With a reputation for being a conservation advocate, the world will be watching with bated breath at what the new king of England will be bringing to the role.
King Charles III has been an outspoken member of the royal family since his youth, and has previously drawn criticism over his 'black spider' memos, named after his distinctive handwriting, amid accusations he has attempted to meddle in British political issues over the decades.
As he ascends to the throne, onlookers will be wondering if he will step back from encroaching on national issues and take a more neutral stance like his late mother, Queen Elizabeth II.
Will King Charles III interfere in British politics?
In a documentary to mark his 70th birthday in 2018, the monarch expressed his desire to "operate differently" when he took up the mantle.
When asked if he would continue to "meddle", he replied: “No. I do realise that it is a separate exercise being sovereign. So, of course I understand entirely how that should operate.
“You know, I’ve tried to make sure whatever I’ve done has been non-party political, and I think it’s vital to remember there’s only room for one sovereign at a time, not two. So, you can’t be the same as the sovereign if you’re the Prince of Wales or the heir.”
Over the years, the king has publicly expressed views on farming, genetic modification, global warming, social deprivation, planning and architecture.
"He's known from his earliest days that his style will have to change. The public won't want a campaigning monarch," constitutional expert Professor Vernon Bogdanor told the BBC.
Climate change and conservation expected to be at the forefront of his tenure
Known as an avid eco-warrior, the 73-year-old was a prominent backer of the 2015 Paris Climate Accord and last year spoke passionately about climate change at Cop26.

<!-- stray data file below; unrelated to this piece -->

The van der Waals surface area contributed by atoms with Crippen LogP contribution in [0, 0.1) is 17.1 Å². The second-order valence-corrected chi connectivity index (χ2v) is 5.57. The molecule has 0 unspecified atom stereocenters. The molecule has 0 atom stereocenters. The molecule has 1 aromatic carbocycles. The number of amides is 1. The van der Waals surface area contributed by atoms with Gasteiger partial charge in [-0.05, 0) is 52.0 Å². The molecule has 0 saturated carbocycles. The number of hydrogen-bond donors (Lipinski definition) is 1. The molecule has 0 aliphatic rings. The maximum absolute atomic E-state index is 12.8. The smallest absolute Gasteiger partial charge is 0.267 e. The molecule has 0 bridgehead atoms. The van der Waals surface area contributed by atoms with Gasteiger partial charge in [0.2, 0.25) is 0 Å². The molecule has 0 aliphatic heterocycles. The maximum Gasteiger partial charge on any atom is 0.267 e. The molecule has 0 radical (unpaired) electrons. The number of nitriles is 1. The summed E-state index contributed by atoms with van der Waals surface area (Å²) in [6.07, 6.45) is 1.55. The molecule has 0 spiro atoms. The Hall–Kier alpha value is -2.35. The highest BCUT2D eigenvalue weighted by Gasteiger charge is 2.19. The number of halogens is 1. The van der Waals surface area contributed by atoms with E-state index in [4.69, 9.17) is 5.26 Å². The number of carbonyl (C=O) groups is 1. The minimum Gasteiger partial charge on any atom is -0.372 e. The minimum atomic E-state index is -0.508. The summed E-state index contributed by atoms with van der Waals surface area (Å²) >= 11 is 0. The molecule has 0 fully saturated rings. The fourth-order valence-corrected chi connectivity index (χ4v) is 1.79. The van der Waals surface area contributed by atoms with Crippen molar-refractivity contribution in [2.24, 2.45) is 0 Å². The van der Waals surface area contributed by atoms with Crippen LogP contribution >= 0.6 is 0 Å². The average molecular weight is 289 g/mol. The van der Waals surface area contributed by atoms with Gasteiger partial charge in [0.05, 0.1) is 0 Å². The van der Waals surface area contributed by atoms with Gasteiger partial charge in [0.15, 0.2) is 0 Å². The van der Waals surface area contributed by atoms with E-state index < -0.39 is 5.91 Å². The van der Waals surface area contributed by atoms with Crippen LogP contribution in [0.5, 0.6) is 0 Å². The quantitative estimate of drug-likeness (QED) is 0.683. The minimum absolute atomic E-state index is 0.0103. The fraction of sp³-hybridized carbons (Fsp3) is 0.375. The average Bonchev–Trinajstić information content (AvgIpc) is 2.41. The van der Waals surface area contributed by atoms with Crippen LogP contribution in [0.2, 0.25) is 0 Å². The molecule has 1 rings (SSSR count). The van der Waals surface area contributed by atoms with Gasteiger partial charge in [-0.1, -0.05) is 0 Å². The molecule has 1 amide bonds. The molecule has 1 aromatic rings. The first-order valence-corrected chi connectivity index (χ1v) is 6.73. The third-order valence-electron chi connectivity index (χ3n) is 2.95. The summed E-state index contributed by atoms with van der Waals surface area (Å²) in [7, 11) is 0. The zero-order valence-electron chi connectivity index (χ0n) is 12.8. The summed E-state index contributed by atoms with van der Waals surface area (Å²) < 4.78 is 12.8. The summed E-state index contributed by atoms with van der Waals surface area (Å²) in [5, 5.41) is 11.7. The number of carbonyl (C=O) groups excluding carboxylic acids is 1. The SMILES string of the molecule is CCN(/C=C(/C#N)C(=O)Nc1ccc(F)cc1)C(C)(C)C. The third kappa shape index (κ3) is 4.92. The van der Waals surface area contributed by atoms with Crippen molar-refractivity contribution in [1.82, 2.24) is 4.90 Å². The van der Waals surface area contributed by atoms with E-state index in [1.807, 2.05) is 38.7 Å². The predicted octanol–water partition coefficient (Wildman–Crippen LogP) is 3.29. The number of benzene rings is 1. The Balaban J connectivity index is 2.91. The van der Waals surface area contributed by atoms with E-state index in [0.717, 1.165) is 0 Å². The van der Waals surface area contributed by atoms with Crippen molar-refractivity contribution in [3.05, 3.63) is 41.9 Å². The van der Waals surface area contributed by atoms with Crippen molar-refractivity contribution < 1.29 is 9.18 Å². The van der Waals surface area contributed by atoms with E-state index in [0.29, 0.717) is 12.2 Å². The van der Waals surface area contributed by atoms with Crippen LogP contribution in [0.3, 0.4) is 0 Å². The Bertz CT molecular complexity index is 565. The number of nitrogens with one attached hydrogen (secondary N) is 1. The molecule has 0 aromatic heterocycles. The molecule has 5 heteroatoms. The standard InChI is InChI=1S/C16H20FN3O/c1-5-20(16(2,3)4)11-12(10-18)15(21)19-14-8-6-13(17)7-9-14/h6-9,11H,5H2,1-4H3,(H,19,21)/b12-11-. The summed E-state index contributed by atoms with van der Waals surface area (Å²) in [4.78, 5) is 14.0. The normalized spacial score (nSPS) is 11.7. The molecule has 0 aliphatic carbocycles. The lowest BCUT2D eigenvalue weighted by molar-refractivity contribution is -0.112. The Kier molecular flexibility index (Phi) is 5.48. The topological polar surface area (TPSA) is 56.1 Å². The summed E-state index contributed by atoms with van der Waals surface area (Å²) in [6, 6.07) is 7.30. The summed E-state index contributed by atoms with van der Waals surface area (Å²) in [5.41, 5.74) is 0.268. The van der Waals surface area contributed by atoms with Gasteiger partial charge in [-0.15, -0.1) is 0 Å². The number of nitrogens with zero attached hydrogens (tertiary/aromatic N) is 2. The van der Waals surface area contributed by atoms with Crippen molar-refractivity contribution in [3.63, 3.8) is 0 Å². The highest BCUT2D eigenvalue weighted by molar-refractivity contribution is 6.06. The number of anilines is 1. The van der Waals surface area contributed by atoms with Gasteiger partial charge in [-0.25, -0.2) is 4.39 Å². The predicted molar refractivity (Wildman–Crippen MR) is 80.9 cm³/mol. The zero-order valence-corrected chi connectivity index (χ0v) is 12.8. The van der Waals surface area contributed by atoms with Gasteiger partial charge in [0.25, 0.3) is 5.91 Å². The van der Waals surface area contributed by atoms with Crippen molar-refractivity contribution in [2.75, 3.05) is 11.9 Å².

Before her death, the queen praised his conservation work.
“Over his 70 years, Philip and I have seen Charles become a champion of conservation and the arts, a great charitable leader — a dedicated and respected heir to the throne to stand comparison with any in history — and a wonderful father," she said on his birthday.
Last year at Cop26, the monarch told global leaders that climate change and biodiversity posed a great "existential threat" and said the world needed to put itself on a "war-like footing".
"With a growing global population creating ever increasing demand on the planet’s finite resources, we have to reduce emissions urgently and take action to tackle the carbon already in the atmosphere, including from coal fired power stations," he said.
"Restoring natural capital, accelerating nature based solutions, and leveraging the circular bio economy will be vital to our efforts. As we tackle this crisis, our efforts cannot be a series of independent initiatives running in parallel. The scale and scope of the threat we face call for a global systems level solution based on radically transforming our current fossil fuel based economy to one that is genuinely renewable and sustainable.
"My plea is for countries to come together to create the environment that enables every sector of industry to take the action required. We know this will take trillions, not billions of dollars."
It is expected that his pioneering work in the field of climate change will continue to shape his monarchy.